Coney hill cemetery grounds closed to visitors


Funerals and cremation services will continue, however visiting the cemetery for other reasons cannot be permitted, as per central Government regulations.


Coney Hill Cemetery is now closed except for funerals.

The closure of the cemetery complies with Government regulations stating that crematoriums must close except for funeral services, and if a crematorium sits within a cemetery then the cemetery must close too, except for funerals or burials.

Services at Coney Hill Crematorium are still continuing with a maximum of 5 mourners in attendance, but other visits to the cemetery can no longer be permitted.

Guidance from Public Health England and central Government states that people must only leave their home for specific purposes: shopping for basic necessities such as food or medicine; one form of exercise per day; medical needs such as donating blood or providing care to someone vulnerable; and travelling to work if working from home is not feasible.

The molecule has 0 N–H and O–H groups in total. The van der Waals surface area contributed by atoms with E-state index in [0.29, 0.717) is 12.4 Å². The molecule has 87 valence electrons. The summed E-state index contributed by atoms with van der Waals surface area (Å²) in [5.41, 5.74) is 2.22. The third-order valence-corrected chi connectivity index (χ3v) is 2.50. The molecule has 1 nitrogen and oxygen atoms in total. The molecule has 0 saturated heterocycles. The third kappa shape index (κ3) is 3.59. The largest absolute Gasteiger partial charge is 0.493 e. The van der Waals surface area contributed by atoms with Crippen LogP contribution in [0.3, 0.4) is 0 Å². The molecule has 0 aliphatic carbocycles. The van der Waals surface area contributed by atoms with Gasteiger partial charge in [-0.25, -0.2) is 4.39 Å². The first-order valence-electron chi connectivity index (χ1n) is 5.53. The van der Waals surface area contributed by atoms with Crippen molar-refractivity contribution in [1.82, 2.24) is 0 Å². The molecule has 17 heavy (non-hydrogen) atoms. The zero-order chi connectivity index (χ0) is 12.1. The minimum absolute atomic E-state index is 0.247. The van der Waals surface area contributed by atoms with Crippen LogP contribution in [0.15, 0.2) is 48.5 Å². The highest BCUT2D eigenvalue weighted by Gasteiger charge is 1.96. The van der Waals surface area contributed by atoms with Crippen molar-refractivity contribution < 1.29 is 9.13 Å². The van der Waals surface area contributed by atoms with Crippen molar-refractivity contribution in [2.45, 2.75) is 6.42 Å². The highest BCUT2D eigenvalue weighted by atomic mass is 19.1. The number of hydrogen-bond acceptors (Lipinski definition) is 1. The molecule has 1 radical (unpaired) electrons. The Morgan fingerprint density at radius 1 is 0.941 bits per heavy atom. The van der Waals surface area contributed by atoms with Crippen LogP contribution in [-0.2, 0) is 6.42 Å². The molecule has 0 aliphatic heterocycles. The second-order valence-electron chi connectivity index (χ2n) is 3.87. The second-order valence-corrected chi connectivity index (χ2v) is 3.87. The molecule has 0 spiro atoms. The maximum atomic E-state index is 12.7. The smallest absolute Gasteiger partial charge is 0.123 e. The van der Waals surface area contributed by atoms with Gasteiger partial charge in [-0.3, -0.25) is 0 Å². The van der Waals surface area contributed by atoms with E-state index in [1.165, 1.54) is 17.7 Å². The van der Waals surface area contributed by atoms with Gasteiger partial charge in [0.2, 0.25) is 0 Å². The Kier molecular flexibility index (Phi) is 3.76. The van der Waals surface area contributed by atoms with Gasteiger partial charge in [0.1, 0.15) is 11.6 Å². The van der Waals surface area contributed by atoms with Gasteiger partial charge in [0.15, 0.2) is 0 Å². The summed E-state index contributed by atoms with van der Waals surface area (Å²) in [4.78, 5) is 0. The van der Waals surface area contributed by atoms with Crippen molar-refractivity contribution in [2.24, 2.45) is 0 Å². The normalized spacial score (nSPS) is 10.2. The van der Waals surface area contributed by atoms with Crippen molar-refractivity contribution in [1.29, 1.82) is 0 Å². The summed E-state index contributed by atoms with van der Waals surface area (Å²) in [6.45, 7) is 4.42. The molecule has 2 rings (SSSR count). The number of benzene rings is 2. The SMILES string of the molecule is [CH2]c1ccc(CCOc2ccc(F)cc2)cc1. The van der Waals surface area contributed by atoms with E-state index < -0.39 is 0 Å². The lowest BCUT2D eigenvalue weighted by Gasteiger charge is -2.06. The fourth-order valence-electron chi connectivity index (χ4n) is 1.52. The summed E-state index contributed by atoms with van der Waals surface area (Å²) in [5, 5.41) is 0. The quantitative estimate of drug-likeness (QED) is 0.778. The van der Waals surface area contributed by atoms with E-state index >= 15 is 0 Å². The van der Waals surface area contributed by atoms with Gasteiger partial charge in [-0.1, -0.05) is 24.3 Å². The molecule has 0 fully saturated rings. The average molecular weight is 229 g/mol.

Visiting a grave, memorial or book of remembrance is considered non-essential.

Cllr Richard Cook, Leader of Gloucester City Council, said: “Whilst this is incredibly unfortunate, and we sympathise with anyone who has lost a loved one, this decision has been made in line with the regulations set out by central Government.

“We must do everything we can to protect the public, and members of staff, from the risk of getting and spreading the infection. People must only be leaving their house for the reasons laid out in the national guidance.”

Further information

Health Protection (Coronavirus, Restrictions) (England) Regulations (2020) state:

5.(8) A person who is responsible for a crematorium or burial ground must ensure that, during the emergency period, the crematorium is closed to members of the public, except for funerals or burials.

A crematorium is defined in the Cremation Act 1902: “crematorium” shall mean any building fitted with appliances for the purpose of burning human remains, and shall include everything incidental or ancillary thereto’.

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